Friday, November 20, 2009

No Justice, No Peace

As thousands of University of California students protested at campuses state-wide this week in opposition to the now-passed the 32% tuition hike, the University has ignored student cries for a more reasonable dialogue and tactful approach. And in even furtherance of their seething contempt for freely gathering students, they watched and even tipped off police to students who engaged in political acts by freely demonstrating their First Amendment rights.

With hundreds of students arrested to Sahil Kapur of RawStory reports that 52 were arrested yesterday at UC-Davis and cordoned off to a According to Kapur, one PhD. activist claimed a 19-year old student protester was held in solitary confinement and physically abused and emotionally traumatized by police. All of the arrests at the behest of the university were allegedly done without the simple courtesy of the university informing their parents or making any effort to provide practical help.

While such movements as "Occupy California" and others have pushed for real political student action, the institution would not simply allow it. While "walk-outs" and "sit-ins" were popular and even in some places common occurrences in America in the 1960s and 70s and before, it has now become a cause extreme and reason for suspicion and harassment.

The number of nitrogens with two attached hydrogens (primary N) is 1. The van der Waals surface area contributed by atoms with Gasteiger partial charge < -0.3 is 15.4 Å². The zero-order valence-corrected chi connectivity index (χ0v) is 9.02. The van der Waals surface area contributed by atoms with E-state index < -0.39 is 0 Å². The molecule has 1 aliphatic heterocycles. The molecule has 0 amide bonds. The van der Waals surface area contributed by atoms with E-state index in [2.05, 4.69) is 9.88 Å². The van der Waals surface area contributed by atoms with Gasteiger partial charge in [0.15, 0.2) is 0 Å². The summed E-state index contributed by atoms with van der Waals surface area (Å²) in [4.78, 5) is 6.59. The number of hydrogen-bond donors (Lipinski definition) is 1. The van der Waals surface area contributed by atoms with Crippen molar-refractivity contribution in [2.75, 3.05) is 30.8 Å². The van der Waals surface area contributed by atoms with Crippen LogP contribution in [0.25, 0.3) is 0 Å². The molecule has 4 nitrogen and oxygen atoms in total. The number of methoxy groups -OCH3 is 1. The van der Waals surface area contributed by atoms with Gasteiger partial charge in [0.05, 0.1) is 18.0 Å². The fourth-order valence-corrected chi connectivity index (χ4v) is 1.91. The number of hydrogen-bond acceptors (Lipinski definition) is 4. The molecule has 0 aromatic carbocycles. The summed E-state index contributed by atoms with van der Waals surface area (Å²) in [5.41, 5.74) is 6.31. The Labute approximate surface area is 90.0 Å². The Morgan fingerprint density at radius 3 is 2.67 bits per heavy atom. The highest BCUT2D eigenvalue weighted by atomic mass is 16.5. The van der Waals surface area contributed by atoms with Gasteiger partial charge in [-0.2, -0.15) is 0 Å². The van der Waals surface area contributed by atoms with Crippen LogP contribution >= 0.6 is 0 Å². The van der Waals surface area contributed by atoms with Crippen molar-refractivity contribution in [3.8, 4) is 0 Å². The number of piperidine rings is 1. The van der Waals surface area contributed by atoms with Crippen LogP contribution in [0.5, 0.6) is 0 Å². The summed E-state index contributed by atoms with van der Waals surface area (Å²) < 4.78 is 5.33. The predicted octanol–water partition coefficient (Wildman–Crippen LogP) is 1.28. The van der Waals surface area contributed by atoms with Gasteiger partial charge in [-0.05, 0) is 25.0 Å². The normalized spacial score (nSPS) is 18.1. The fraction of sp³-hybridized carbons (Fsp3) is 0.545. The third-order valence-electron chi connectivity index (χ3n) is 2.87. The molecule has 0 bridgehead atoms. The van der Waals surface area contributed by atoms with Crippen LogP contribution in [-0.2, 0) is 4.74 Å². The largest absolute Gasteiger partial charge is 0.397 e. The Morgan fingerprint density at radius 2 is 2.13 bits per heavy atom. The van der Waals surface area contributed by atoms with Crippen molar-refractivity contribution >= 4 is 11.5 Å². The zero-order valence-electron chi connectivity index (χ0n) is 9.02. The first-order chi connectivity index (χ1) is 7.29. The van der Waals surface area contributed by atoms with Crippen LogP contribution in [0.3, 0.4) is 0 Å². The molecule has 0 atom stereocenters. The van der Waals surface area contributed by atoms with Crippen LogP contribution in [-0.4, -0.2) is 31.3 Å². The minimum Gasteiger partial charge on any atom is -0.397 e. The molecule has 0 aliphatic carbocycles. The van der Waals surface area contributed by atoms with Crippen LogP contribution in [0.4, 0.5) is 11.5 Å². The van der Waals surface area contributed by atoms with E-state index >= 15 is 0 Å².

But no matter what the university may do, or may wish to do, it will not change the path University of California students, while small in proportion, may be choosing to attempt change in their small world. And without compromise from the power-wielding faction of the institution, it is highly unlikely a more compromising attitude will be one students will have.

The vast amount of young people of this country are not stupid, or liable to be taken as fools, but only if they are treated so will they be all the more eager to show the fool of the other.

So let this message be carved into every school's weighty cornerstone, that these scrawls of students are not without reason or certainly not to be taken lightly. For without students, there is no university and without the educated seeking an education, little can be expected of these once grand institutions.

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